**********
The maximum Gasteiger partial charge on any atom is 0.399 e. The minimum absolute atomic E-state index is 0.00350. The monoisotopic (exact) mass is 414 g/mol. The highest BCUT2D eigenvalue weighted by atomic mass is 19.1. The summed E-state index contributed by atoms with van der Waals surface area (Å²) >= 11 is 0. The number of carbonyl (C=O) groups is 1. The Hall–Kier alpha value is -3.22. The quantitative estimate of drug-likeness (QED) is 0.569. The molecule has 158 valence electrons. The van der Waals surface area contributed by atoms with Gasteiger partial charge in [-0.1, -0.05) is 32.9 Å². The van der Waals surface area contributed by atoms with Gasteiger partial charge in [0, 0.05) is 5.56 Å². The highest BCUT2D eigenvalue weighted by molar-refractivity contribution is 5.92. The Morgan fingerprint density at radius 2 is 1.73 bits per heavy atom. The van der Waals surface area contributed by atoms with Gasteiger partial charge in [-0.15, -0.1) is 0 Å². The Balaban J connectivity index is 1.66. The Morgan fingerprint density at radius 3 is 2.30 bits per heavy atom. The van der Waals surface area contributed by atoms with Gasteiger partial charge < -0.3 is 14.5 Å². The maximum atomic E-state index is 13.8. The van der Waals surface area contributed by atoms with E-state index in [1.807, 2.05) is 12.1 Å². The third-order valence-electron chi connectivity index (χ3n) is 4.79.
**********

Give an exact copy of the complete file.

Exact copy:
The maximum Gasteiger partial charge on any atom is 0.399 e. The minimum absolute atomic E-state index is 0.00350. The monoisotopic (exact) mass is 414 g/mol. The highest BCUT2D eigenvalue weighted by atomic mass is 19.1. The summed E-state index contributed by atoms with van der Waals surface area (Å²) >= 11 is 0. The number of carbonyl (C=O) groups is 1. The Hall–Kier alpha value is -3.22. The quantitative estimate of drug-likeness (QED) is 0.569. The molecule has 158 valence electrons. The van der Waals surface area contributed by atoms with Gasteiger partial charge in [-0.1, -0.05) is 32.9 Å². The van der Waals surface area contributed by atoms with Gasteiger partial charge in [0, 0.05) is 5.56 Å². The highest BCUT2D eigenvalue weighted by molar-refractivity contribution is 5.92. The Morgan fingerprint density at radius 2 is 1.73 bits per heavy atom. The van der Waals surface area contributed by atoms with Gasteiger partial charge in [-0.15, -0.1) is 0 Å². The Balaban J connectivity index is 1.66. The Morgan fingerprint density at radius 3 is 2.30 bits per heavy atom. The van der Waals surface area contributed by atoms with Gasteiger partial charge < -0.3 is 14.5 Å². The maximum atomic E-state index is 13.8. The van der Waals surface area contributed by atoms with E-state index in [1.807, 2.05) is 12.1 Å². The third-order valence-electron chi connectivity index (χ3n) is 4.79.